Visit our amazing museums and historic sites to learn more about Portland's rich history.
1632 English settlers inhabited the Portland Peninsula, then called by the Indian name Machigonne. The name was changed to Casco and, in 1658, to Falmouth.
1652 The entire Casco Bay area became part of the Massachusetts Bay Colony.
1675 Area completely destroyed by Indians during King Phillip's War.
1690 Fort Loyal destroyed by French and Indians.
1775 British warships under the command of the notorious Captain Henry Mowatt shelled and burned the city of Falmouth.
1776 After the Revolutionary War, Falmouth was established as a commercial port and began rapid growth as a shipping center.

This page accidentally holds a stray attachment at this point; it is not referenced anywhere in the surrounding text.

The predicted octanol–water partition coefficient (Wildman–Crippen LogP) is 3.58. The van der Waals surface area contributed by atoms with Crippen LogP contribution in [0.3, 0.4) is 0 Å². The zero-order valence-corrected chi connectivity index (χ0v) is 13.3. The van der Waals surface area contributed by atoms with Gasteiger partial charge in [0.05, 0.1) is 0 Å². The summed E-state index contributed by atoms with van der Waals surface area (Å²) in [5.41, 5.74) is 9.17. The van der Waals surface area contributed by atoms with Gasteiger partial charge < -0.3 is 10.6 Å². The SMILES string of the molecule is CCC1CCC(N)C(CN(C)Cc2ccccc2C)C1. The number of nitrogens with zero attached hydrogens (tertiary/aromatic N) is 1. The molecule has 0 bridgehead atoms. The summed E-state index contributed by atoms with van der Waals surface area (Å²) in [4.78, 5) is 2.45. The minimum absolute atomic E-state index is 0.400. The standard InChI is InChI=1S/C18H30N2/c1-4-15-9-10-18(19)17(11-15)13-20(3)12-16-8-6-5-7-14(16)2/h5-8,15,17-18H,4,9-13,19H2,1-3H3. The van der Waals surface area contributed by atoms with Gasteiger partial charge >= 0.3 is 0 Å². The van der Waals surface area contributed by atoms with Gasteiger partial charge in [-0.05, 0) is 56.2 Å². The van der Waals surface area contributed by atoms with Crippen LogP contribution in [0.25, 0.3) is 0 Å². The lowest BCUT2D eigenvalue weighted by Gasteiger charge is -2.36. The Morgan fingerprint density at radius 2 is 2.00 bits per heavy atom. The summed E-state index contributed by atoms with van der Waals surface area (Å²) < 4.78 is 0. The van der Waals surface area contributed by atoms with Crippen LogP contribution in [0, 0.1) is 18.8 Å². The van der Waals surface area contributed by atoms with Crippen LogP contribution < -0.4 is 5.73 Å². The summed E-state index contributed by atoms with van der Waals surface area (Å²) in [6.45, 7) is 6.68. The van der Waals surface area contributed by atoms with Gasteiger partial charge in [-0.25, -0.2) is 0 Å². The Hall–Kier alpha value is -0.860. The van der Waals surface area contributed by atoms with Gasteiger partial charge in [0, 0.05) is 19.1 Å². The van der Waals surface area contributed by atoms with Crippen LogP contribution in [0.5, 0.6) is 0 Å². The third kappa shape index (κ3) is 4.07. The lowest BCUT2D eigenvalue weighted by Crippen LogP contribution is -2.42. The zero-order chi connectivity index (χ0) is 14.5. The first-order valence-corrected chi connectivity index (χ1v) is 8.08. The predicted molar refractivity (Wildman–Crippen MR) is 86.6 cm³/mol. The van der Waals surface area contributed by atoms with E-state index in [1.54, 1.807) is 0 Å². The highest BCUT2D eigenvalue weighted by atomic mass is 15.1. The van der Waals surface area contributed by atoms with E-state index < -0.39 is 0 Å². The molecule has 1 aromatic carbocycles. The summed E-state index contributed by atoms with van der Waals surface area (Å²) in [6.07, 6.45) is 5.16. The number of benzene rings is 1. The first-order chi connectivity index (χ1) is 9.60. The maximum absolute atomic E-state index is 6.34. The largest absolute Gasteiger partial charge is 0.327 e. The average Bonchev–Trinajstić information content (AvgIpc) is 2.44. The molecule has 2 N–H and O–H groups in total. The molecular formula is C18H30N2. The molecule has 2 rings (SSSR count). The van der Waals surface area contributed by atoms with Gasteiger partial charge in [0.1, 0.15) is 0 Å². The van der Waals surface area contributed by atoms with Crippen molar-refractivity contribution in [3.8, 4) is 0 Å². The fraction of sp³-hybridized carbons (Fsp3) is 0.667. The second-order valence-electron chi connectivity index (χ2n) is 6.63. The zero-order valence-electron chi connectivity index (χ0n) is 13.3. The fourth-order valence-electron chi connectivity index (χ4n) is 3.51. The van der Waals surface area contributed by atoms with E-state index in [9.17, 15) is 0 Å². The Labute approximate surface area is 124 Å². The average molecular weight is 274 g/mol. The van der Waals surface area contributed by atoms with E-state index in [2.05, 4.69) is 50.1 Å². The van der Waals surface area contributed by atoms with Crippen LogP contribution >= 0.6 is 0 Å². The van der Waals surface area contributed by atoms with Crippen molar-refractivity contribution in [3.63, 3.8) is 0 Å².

1786 Local citizens renamed their town Portland.
1820 Maine became a state and Portland its first Capital.
1820s Portland recovers from the Embargo Act and War of 1812. Maine boats could trade all over the world.
1823 First steamship from Boston; beginning of regular passenger service between the two cities.
1852 Commercial Street opened to connect rail and water transportation networks.
1866 The Great Fire of 1866, started by a 4th of July celebration, destroyed most of the public buildings, half the churches, and hundreds of houses. The city was rebuilt with brick Victorian style and early 20th century houses, now seen throughout Portland.
1941 Portland became the home port of US North American Fleet during World War II.
1961 Beginning of the preservation movement in Portland.
1970s The Old Port became an area of artist's studios and a lively retail center.
1980s Emphasis placed on preserving the waterfront for active commercial marine activities.
1990s Revitalization of the city's major artery, Congress St., and establishment of downtown Arts District.
2001 Passenger rail service between Boston and Portland revived.